Almost a year before the shooting at Columbine High School, a teenage boy wearing a trench coat walked into the Thurston High School cafeteria in Springfield, Ore. and began shooting at his fellow students. The shooter that day, May 21, 1998, was 15-year-old Kipland Kinkel. He was armed with more than 1,000 rounds of ammunition, along with two pistols when he started firing his father's Ruger .22 caliber rifle. Kinkel killed two students at Thurston and wounded 25 others. Later, police found...

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Science, Technology, And Medicine From NPR

House Passes 'Right-To-Try' Bill For Experimental Drugs

Legislation that would allow terminally ill patients to get access to experimental drugs is headed to the president's desk. The House on Tuesday passed a "right-to-try" bill that was approved by the Senate in 2017. "People who are terminally ill should not have to go from country to country to find a cure," said Rep. Michael Burgess, R-Texas, on the House floor Tuesday. The bill, which President Trump is expected to sign, has patient advocates divided. Patient groups including the American...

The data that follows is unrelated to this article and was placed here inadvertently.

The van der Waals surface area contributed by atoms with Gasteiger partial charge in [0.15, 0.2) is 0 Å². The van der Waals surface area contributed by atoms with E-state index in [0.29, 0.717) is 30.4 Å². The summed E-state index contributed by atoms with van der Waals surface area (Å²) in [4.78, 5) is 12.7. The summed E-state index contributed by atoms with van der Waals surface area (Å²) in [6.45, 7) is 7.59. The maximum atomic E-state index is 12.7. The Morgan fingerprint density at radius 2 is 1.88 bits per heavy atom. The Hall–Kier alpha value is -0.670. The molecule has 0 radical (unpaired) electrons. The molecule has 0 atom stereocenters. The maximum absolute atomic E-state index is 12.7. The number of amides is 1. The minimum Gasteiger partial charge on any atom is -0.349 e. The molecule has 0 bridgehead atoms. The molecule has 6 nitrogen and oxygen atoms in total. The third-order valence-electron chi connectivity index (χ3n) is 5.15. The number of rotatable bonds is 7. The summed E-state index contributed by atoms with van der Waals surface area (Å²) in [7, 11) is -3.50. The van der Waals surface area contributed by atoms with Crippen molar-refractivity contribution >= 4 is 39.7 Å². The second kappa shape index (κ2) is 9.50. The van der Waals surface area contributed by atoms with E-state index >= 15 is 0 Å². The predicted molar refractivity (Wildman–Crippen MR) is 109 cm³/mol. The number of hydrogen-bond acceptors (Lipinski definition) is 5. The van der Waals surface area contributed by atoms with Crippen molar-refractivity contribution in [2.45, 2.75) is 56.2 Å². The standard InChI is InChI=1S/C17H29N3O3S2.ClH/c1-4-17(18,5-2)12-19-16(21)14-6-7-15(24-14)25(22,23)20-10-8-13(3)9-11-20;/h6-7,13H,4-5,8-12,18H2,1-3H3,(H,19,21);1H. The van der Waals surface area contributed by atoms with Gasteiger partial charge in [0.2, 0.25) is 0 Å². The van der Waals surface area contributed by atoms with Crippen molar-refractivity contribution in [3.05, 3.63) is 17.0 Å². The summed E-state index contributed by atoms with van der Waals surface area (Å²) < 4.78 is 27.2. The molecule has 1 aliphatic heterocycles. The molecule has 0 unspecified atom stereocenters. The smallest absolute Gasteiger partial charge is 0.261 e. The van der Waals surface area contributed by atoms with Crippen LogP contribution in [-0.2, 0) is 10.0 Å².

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arts, culture, and media from npr

American Novelist Philip Roth, Author Of 'Portnoy's Complaint,' Dies At 85

Updated at 12:50 a.m. ET Philip Roth, whose novel American Pastoral won a Pulitzer in 1998 but who was best-known for the controversial and explicit 1969 Portnoy's Complaint , has died at age 85. Roth's biographer Blake Bailey, who confirmed his death to NPR, says the author was surrounded by friends and family. Roth was born in Newark, N.J., on March 19, 1933, and began a literary career in college. After briefly attending Rutgers University, he went to Bucknell University, where he started...

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'Roseanne' Reboot Wraps A Bait-And-Switch First Season